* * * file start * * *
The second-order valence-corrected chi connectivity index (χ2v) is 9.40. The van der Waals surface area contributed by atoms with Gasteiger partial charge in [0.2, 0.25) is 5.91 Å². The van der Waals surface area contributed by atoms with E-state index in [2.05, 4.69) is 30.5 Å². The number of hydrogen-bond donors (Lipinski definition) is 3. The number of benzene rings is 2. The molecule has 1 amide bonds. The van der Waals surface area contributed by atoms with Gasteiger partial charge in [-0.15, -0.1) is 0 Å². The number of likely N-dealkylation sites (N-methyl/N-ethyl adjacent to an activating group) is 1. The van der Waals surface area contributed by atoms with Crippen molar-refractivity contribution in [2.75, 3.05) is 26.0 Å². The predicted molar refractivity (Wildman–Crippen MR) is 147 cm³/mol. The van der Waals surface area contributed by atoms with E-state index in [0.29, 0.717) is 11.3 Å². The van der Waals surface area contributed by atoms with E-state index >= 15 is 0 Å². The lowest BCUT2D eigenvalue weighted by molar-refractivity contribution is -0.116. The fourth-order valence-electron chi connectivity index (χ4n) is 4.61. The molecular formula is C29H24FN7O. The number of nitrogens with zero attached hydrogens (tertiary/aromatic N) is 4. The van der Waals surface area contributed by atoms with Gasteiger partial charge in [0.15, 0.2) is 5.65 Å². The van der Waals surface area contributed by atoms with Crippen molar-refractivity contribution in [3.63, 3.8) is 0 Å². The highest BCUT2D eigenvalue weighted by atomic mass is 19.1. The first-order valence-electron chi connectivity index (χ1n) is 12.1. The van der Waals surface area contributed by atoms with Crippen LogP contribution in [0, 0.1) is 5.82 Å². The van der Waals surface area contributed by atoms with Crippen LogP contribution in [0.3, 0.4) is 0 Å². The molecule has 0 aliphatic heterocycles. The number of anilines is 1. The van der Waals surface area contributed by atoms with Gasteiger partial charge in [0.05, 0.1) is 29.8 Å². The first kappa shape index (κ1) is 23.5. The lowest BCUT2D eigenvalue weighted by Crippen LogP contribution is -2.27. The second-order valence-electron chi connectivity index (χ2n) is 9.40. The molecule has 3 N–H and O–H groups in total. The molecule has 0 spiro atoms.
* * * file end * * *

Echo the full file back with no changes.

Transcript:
The second-order valence-corrected chi connectivity index (χ2v) is 9.40. The van der Waals surface area contributed by atoms with Gasteiger partial charge in [0.2, 0.25) is 5.91 Å². The van der Waals surface area contributed by atoms with E-state index in [2.05, 4.69) is 30.5 Å². The number of hydrogen-bond donors (Lipinski definition) is 3. The number of benzene rings is 2. The molecule has 1 amide bonds. The van der Waals surface area contributed by atoms with Gasteiger partial charge in [-0.15, -0.1) is 0 Å². The number of likely N-dealkylation sites (N-methyl/N-ethyl adjacent to an activating group) is 1. The van der Waals surface area contributed by atoms with Crippen molar-refractivity contribution in [2.75, 3.05) is 26.0 Å². The predicted molar refractivity (Wildman–Crippen MR) is 147 cm³/mol. The van der Waals surface area contributed by atoms with E-state index in [0.29, 0.717) is 11.3 Å². The van der Waals surface area contributed by atoms with E-state index >= 15 is 0 Å². The lowest BCUT2D eigenvalue weighted by molar-refractivity contribution is -0.116. The fourth-order valence-electron chi connectivity index (χ4n) is 4.61. The molecular formula is C29H24FN7O. The number of nitrogens with zero attached hydrogens (tertiary/aromatic N) is 4. The van der Waals surface area contributed by atoms with Gasteiger partial charge in [0.15, 0.2) is 5.65 Å². The van der Waals surface area contributed by atoms with Crippen molar-refractivity contribution in [3.63, 3.8) is 0 Å². The highest BCUT2D eigenvalue weighted by atomic mass is 19.1. The first-order valence-electron chi connectivity index (χ1n) is 12.1. The van der Waals surface area contributed by atoms with Crippen LogP contribution in [0, 0.1) is 5.82 Å². The van der Waals surface area contributed by atoms with Crippen LogP contribution in [0.3, 0.4) is 0 Å². The molecule has 0 aliphatic heterocycles. The number of anilines is 1. The van der Waals surface area contributed by atoms with Gasteiger partial charge in [0.05, 0.1) is 29.8 Å². The first kappa shape index (κ1) is 23.5. The lowest BCUT2D eigenvalue weighted by Crippen LogP contribution is -2.27. The second-order valence-electron chi connectivity index (χ2n) is 9.40. The molecule has 3 N–H and O–H groups in total. The molecule has 0 spiro atoms.